Contribute to the DSpace Development Fund

The newly established DSpace Development Fund supports the development of new features prioritized by DSpace Governance. For a list of planned features see the fund wiki page.

If you check out the DSpace source code from SVN, you get stuck in a rut where you start to work on modifications, but can't contribute them back to the community for various reasons: 

  • You're not a commiter with commit rights to SVN
  • The feature is not quite "finished" and it would be somewhat premature to send it in
  • Your modifications include local customizations that are unfit for community contribution.
  • You're getting annoyed that have had uncommited changes for several weeks

This guide will possibly help with all of those problems.

Git, is a version control system that allows you to make commits locally that don't bother anyone else's system. So you can work on your feature locally for a week or so, committing every couple of hours as you make progress, and once its finished and tested, you can then push it to a remote/central server. Thats what distributed means.

Git Resources

A list of some possibly useful external Git resources:

Still want to use SVN locally?

Working on a big feature in SVN, but wanting to be able to locally commit every so often (with Git)

If you are working on a project that is too small to warrant the effort of making a branch in SVN, and using the DSpace sandbox directory, then you can just initialize a Git repository on top of your svn checkout, and it will allow you to make commits in git, that doesn't interfere with SVN.

svn co
cd trunk
git init .
git add .
git commit -a -m "Initializing Git repo on top of svn repo"

From there, svn and Git will show that you've got a mostly clean system. SVN will notice that you've got a new .git file, but you can just ignore that. At this point you may want to start developing a new feature and it will take two weeks, and you'll need to rebuild DSpace dozens of times, checking that at each point that you've modified things that everything still works. In SVN, you'll have a dirty tree for the entire period of time, so the output of svn diff is mostly useless, especially if you've created a new file, and especially if you're coming in fresh on a Monday, and don't recall where you left off last week. A good practice in Git will be to commit your changes frequently. With Dspace, you have a decent amount of downtime waiting for maven to recompile, so during that period would be a perfect time to commit to your local Git branch.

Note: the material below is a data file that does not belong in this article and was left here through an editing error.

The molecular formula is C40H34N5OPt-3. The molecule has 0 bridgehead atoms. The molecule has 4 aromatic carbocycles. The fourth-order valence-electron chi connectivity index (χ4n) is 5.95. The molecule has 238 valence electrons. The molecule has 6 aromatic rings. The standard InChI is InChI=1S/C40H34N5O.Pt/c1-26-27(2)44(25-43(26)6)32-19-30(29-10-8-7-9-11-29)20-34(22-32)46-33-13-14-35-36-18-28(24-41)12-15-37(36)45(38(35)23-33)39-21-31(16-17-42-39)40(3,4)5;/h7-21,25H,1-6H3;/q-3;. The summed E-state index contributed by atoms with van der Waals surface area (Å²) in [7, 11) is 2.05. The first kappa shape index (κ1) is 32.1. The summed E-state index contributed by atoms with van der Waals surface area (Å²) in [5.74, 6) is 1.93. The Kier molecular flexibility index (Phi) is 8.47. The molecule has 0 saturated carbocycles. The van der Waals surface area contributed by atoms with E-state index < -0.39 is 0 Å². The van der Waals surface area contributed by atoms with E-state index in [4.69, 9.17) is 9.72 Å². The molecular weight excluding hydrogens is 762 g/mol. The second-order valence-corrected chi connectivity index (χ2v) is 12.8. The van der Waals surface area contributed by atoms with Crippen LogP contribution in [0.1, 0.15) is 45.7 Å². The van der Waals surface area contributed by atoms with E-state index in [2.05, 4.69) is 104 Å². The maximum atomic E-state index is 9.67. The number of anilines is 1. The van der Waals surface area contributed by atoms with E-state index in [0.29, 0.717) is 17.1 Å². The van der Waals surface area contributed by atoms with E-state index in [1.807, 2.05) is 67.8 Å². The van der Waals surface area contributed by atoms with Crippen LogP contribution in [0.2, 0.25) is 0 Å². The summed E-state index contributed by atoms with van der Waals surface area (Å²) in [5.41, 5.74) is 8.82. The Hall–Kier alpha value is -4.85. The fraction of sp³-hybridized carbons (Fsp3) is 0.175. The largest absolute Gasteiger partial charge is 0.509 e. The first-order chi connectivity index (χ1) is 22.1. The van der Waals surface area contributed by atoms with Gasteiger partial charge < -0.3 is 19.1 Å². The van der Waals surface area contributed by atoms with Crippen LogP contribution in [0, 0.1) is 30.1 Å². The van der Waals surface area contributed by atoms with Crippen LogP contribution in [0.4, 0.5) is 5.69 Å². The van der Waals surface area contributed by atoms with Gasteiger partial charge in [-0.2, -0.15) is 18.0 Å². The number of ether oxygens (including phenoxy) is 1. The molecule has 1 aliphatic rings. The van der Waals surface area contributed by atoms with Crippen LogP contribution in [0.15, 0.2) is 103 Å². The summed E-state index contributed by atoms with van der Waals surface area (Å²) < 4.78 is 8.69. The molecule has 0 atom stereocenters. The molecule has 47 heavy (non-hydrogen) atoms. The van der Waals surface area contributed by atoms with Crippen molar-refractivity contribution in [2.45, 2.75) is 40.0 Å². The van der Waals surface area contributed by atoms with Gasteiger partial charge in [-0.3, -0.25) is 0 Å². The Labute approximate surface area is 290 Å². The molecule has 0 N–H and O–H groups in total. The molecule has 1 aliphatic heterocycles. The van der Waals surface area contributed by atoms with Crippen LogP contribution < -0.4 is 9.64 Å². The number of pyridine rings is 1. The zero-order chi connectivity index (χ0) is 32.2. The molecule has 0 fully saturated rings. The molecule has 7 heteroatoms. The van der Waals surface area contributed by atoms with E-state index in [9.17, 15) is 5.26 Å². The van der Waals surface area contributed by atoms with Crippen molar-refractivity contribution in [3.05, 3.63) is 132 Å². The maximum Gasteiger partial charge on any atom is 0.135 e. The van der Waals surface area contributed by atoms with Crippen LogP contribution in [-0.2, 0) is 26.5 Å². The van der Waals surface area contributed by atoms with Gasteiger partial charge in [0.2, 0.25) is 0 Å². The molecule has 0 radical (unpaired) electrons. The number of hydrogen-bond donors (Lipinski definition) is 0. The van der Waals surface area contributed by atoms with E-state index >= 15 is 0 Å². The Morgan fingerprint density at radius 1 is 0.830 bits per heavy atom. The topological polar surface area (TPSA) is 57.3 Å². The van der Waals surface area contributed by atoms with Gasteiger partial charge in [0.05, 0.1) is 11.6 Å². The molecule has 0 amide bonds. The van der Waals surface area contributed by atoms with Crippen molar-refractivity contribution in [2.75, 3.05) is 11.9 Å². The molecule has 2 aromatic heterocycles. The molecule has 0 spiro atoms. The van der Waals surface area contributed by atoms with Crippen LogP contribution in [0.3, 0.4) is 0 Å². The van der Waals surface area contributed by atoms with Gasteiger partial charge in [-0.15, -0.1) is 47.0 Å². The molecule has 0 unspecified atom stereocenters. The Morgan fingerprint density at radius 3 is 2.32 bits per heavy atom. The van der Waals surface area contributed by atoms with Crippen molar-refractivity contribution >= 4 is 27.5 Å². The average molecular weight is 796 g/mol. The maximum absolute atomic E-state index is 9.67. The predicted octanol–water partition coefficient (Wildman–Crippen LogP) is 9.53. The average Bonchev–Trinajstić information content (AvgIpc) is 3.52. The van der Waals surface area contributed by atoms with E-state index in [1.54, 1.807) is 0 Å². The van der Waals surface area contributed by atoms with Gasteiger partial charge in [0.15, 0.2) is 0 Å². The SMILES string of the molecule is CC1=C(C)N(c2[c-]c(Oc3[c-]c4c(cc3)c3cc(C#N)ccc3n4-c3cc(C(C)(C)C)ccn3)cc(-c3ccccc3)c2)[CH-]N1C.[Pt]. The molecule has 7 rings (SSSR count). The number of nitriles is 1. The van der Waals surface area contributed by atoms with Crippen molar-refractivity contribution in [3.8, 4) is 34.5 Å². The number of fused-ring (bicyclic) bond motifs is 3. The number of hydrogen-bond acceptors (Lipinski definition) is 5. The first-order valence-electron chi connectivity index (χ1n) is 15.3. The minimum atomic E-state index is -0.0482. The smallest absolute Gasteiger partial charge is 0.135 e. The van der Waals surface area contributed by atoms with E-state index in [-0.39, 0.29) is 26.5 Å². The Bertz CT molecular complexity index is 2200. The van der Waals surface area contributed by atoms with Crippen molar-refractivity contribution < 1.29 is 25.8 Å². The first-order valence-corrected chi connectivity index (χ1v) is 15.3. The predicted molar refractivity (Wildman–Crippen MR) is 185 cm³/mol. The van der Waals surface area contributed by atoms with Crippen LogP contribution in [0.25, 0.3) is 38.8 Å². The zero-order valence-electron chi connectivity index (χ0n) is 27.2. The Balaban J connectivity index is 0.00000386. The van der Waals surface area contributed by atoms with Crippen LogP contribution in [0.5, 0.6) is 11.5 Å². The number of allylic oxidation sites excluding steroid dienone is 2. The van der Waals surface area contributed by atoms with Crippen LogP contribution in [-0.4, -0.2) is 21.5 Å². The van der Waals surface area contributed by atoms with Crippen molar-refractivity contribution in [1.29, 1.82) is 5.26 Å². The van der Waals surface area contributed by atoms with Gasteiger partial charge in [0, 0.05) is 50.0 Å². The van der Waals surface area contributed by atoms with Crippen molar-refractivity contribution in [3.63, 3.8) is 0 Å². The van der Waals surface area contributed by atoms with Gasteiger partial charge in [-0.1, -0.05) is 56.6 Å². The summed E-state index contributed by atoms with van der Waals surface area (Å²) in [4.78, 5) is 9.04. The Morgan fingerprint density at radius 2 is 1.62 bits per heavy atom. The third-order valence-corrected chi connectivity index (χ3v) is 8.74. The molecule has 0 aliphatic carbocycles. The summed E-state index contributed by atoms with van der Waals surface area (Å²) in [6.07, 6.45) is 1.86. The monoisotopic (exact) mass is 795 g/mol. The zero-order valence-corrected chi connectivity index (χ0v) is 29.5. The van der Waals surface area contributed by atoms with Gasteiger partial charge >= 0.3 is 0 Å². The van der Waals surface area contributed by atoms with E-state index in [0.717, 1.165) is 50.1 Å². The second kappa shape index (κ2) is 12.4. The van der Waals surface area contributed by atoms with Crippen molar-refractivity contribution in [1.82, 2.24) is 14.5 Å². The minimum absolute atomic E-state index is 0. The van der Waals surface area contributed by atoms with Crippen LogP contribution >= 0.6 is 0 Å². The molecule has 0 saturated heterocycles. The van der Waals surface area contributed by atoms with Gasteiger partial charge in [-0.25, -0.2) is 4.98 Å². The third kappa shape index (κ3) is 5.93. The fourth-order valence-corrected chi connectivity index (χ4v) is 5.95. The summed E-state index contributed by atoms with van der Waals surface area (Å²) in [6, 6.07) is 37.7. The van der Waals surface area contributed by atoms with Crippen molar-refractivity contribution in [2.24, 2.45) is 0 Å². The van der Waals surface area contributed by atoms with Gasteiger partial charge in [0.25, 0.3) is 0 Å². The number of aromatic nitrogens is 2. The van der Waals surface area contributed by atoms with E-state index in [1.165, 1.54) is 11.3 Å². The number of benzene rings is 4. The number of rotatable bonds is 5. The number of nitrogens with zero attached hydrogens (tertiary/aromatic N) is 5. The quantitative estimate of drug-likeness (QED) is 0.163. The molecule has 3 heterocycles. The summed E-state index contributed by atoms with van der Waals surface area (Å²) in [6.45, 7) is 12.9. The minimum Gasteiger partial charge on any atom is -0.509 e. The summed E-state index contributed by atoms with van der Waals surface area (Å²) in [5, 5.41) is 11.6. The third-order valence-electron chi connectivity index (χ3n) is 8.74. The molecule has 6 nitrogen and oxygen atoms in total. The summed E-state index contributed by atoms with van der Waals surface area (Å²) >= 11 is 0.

## Commit all changes
git commit -a

## OR
## Commit just a particular file to git
git commit -- dspace-api/src/main/java/org/dspace/content/

So then, when you are working on something you can then just say git log, or git diff, and it will show you what you've recently committed, or what is still dirty since last commit. Once you've finished the project or feature that you are working on, you can then use svn to commit the "perfect" commit to trunk. Behind the scenes it took you countless rebuilds and code changes, but all that is officially committed to svn is the cleaned up "works good" commit.

Using the Git repository on Github

You can also clone a recent copy of DSpace directly from GitHub. You could fork that project, and work on your personal instances code there. From there interactions will be the same as Git interactions. The code repository in GitHub is not designed to sync changes down to SVN. So you can't make your changes there to commit to the svn repository. You could create a patch of your changes, and then apply that to a svn checkout, and commit there. We are hopeful that the GitHub location facilitates users to actively develop their work, and potentially in a public place so that many can benefit.


Git adoption by the DSpace developers

Final Note: The DSpace developers (committers), are currently firmly committed to using SVN for official contributions to the DSpace source code. The cost of migrating to Git is still substantial, especially as many modules are not being mirrored on Github, not all developers are fluent in Git, and our release process is only configured for subversion.

There has been a DSpace Developers Meeting on Git: DevMtg 2011-02-09

And the IRC chat log is: